Embalming the Watchmen


With its array of carefully crafted oddballs and interconnected plot lines, Alan Moore's celebrated 1986–87 graphic novel Watchmen reads like a superhero story filtered through Dickens. And just as Dickens' best work probed the social problems of his day, Watchmen was aimed at flaws in the era's comic books: unchallenging narratives, flat characters, simplistic morality.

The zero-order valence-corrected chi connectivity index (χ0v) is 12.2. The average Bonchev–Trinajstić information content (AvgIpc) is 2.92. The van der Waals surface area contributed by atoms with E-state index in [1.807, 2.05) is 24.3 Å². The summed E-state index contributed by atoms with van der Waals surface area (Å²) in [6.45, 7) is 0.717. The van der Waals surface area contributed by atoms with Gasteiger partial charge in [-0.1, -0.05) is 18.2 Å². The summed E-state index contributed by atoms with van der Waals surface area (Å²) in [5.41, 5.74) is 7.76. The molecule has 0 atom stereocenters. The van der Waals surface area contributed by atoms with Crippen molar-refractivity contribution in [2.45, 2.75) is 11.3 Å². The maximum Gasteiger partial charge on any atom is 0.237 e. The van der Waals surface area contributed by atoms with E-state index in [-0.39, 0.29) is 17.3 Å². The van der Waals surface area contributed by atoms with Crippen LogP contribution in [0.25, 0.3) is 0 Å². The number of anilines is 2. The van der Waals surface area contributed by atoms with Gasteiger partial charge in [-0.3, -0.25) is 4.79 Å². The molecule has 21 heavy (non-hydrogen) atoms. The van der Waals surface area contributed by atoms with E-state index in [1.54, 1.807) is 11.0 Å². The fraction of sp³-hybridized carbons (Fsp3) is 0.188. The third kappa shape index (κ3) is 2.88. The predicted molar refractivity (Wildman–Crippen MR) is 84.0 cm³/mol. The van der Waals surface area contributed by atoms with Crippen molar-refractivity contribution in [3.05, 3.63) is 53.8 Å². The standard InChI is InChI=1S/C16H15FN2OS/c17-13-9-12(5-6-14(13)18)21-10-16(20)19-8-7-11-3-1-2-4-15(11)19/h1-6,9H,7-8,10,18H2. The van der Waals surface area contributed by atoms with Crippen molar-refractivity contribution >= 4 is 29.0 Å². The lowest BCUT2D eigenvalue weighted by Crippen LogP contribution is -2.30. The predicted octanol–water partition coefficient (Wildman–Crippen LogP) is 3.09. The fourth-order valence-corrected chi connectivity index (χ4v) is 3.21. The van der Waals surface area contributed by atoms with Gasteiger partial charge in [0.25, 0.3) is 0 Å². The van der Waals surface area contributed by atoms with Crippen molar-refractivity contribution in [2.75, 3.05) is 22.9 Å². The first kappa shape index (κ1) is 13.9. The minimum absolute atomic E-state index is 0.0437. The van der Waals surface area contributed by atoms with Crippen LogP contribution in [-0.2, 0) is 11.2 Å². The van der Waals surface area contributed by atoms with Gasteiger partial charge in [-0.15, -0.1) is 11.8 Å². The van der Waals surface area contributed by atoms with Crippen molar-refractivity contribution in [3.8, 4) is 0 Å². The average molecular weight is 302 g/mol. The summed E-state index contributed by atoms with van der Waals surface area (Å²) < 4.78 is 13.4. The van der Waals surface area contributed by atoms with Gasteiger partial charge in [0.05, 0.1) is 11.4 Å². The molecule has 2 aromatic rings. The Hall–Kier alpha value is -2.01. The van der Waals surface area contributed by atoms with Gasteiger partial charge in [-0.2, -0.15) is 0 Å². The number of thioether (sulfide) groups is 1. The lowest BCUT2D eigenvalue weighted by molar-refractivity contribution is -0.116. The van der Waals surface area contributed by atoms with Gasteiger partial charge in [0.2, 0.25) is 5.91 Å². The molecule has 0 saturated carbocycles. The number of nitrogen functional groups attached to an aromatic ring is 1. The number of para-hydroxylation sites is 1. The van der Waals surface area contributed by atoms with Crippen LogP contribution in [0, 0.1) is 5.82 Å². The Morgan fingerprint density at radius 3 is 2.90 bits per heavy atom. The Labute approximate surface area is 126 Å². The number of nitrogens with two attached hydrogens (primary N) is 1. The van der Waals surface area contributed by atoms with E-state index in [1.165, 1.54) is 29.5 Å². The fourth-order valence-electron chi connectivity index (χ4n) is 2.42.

Zack Snyder's movie adaptation, which hit theaters in March and is now available in an extended director's cut edition on DVD (the real home these days for any cinematic auteur's vision), is packed with meticulous reproductions of the book's many iconic scenes. Visually, it may be the most faithful movie version of a comic book ever made. But even in its newly expanded form, which reinserts a number of the comic's key scenes, Snyder's fanboy fidelity comes across as pointlessly worshipful literalism with nothing fresh to say. Robbed of its original context, Watchmen is not so much a movie as a cinematic waxwork.